Franchises Never Die, They Just Fade Away
With all the success of “Avatar”, it’s largely gone unnoticed that it pulled off a fairly symbolic gesture recently, namely punting “Star Wars” off the top ten highest grossing movies of all time. If you’d told a Warsie ten years ago that Star Trek would be more relevant and have a fresh reboot, or that his beloved franchise would be booted off the top ten list by a boy wizard, a guy in a flying rat suit, a couple of midgets and a fey pirate, and that jerkass James Cameron would own the top two slots, he would have told you “Attack of the Clones” was, like, totally going to be the epic “Episode I” was supposed to be.
Instead “Episode I” is clinging to number eleven, and “Episode III” is barely number twenty. And that might fall when the next “Twilight” sequel comes out.
It’s hard for some to remember this, but there was a time when Star Wars was actually a major cultural force. It was the movie franchise everybody liked, because it was awesome. Nerds and jocks agreed “Star Wars” was awesome and being a Trekkie was what got you beaten up. George Lucas was praised for tapping into the cultural zeitgeist or whatever buzzword was trendy then and spinning it into epic mythology and shitloads of money.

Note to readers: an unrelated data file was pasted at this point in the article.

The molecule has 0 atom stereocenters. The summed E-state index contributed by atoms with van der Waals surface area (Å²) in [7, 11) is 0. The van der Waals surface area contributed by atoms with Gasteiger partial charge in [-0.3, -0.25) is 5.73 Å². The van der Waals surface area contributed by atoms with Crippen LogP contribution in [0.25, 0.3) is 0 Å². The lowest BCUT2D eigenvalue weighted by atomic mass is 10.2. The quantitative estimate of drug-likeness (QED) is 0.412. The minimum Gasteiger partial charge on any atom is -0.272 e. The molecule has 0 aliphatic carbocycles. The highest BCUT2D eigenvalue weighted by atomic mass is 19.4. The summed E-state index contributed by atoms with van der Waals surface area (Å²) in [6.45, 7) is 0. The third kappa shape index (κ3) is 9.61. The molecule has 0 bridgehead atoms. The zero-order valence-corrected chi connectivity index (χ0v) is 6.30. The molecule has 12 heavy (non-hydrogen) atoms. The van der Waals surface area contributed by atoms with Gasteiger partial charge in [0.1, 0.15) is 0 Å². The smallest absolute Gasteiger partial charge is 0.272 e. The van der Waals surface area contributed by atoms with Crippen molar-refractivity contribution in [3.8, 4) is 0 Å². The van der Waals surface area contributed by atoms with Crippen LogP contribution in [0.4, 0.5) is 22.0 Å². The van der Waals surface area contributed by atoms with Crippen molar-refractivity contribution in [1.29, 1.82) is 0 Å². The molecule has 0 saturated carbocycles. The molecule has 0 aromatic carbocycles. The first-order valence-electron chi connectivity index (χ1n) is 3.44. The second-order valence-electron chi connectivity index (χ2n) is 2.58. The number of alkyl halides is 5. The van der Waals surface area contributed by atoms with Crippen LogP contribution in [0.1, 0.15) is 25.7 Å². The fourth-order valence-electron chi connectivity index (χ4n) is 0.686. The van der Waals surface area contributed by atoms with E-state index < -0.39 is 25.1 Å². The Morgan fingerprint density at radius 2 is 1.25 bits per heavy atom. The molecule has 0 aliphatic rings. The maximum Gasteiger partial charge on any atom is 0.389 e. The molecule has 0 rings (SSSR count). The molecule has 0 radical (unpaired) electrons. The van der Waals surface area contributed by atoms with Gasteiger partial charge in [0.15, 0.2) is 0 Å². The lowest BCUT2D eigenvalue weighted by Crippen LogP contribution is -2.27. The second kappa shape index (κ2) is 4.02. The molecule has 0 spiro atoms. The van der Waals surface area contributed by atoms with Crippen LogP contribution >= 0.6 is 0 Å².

Now you have to scroll down to the low sixties to find a GOOD Star Wars movie on the charts; Empire made $500 million. It got outgrossed by “New Moon.” AND “2012”. OK, so maybe we shouldn’t feel bad for George Lucas, and it’s not like the gross horse race reflects quality; the highest-grossing Indy movie is “Crystal Skull”, for Christ’s sake.
But watching what used to be a popular, beloved franchise crumble in less than a decade is kind of stunning and depressing, especially when it’s replaced by Teenage Mutant Ninja Smurfcats. And that’s the thing. The Real Trilogy is flawed in places, and a bit clumsy, but it’s actually a good series of movies. Yes, even “Jedi”. The one unreservedly good movie in the top ten of all time right now is “The Dark Knight”.
Sure, we can tell ourselves that over time, only quality work sticks around. People will still be talking about “The Dark Knight” long after Stephenie Meyer has been brutally murdered by Stephen King, for sucking. But it’s kind of a bitter pill when shit makes that much money.
Also, “Episode I”? The highest grossing “Star Wars” movie? What were we thinking?